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HBO's Last Week Tonight with John Oliver sparked with some brilliant material that should be given a little more time to breathe


John Oliver at the start of HBO’s new Last Week Tonight. Photo: Ed Bark

His material was mostly first-rate. John Oliver seemed to have no interest in savoring it, though.

“Welcome, welcome, welcome to whatever this is,” he said without any further ado at all on Sunday’s premiere of HBO’s Last Week Tonight with John Oliver. “Let’s get started straight away.”

Which he did while also seemingly being intent on waylaying prolonged outbreaks of laughter or applause. Oliver seemed just a bit impatient with any of that. “No, no, no, no,” he said more than once while also laying down a little drumbeat on his desk in an effort to seemingly stay in joke-telling rhythm. An appreciative studio audience, never shown on camera, might have in turn appreciated a quick ad lib or a chance to let its collective reaction wash over the host. But Oliver wasn’t having any of that, even though the show was pre-taped and seemingly not on a super-strict schedule. This is, after all, HBO, where episodes of original fare routinely are allowed to run a few minutes past an appointed hour.

Oliver quickly came to prominence last summer as Jon Stewart’s fill-in host on The Daily Show while he took leave to make a movie. As it turns out, Comedy Central almost assuredly would have offered him Stephen Colbert’s post-Daily Show slot had the network known he’d be leaving to become David Letterman’s successor sometime next year.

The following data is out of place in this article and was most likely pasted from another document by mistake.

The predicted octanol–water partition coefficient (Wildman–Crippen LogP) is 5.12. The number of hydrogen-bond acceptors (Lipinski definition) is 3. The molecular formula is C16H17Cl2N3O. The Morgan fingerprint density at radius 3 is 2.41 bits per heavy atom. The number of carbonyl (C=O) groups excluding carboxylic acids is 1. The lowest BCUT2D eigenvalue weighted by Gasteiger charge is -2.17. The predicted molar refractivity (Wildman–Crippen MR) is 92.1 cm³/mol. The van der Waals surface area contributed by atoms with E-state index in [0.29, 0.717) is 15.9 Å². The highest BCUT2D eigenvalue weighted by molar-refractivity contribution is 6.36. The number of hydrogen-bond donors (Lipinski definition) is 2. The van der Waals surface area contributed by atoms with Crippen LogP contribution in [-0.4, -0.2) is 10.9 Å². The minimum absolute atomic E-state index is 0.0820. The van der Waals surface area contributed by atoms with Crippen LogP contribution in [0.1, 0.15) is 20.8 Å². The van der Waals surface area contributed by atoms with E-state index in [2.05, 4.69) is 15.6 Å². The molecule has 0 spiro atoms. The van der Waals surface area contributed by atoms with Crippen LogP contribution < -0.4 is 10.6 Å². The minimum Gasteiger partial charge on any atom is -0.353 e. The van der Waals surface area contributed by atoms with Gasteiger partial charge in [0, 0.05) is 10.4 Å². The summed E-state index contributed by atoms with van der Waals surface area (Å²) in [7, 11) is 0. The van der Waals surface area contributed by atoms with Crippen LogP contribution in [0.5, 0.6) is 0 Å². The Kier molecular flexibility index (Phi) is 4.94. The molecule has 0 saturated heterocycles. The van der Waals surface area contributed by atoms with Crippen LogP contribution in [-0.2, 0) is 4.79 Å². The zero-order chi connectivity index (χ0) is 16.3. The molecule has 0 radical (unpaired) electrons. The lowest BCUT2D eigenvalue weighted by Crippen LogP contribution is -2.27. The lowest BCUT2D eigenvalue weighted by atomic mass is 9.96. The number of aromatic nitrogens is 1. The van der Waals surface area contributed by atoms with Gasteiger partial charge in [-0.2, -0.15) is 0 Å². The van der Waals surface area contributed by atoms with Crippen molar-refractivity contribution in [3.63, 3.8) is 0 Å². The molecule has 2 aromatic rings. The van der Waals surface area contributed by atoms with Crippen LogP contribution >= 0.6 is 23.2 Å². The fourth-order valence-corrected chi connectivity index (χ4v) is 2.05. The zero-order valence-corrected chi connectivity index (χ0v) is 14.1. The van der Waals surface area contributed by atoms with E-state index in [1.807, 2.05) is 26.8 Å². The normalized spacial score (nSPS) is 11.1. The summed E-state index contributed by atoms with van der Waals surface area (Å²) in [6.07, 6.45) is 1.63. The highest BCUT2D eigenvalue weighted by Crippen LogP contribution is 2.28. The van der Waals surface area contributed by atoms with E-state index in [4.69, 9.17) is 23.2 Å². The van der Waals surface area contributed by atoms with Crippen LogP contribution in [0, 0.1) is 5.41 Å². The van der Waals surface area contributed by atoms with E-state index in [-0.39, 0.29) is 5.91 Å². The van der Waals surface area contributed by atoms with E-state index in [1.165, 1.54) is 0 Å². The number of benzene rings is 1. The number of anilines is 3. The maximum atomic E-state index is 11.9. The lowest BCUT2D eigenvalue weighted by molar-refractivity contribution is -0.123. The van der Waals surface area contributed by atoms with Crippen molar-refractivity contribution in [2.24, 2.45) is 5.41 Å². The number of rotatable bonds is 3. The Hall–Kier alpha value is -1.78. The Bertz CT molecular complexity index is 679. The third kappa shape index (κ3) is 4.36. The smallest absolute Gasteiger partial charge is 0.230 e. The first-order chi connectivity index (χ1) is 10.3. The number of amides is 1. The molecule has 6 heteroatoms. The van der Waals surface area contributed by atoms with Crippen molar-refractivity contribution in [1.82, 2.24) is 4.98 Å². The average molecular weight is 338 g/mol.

But HBO struck while the Oliver iron was red hot. So for now, his half-hour <>Last Week Tonight will be seen just once a week on Sundays.

Oliver launched right into the prime targets at hand -- old-line bigots Donald Sterling and Cliven Bundy. “It turned out to be a rough week for unrepentant racists and recording devices,” he said deftly.

Those were the easy ones. But Oliver set himself apart with an ingenious and lengthy look at the election in India, whose 814 million eligible voters are in the process of picking a new prime minister. The two frontrunners currently are telegenic young Rahul Gandhi and elderly Narenda Modi, with the latter considered the favorite, Oliver said. Still, American TV newscasts remain more interested in handicapping the 2016 presidential election, Oliver scolded.

“If this story isn’t worth covering, then nothing is worth covering,” he said of India’s election, which has all of the juicy ingredients that usually interest U.S. cable news networks. Instead they’ve devoted more attention of late to a “Leopard on the Loose” in India.

Oliver also had a fine time with a very funny segment blasting products that make phony claims about improving health, prolonging life, etc. He reached a crescendo with, “F#@% you,” after viewers were treated to an ad for Frosted Pop Tarts.

The show also included a taped faux salute to the NFL as “Workplace of the Week” and Oliver’s previous interview with accommodating former National Security Agency head Keith Alexander.

The host then zoomed right out of there, thanking those involved with the show before it instantly vanished.

Last Week Tonight probably needs to towel off a bit and present a more relaxed half-hour next Sunday. The premiere outing nonetheless showed considerable ingenuity and a willingness to take on topics that haven’t already been parodied to death. India’s elections, for one. That was a brilliant segment, and more than enough to elevate the first edition of a show that doesn’t have to be in quite such a rush. Enjoy yourself a little more, John Oliver. Take your foot off the accelerator and stop speeding.

GRADE: A-minus

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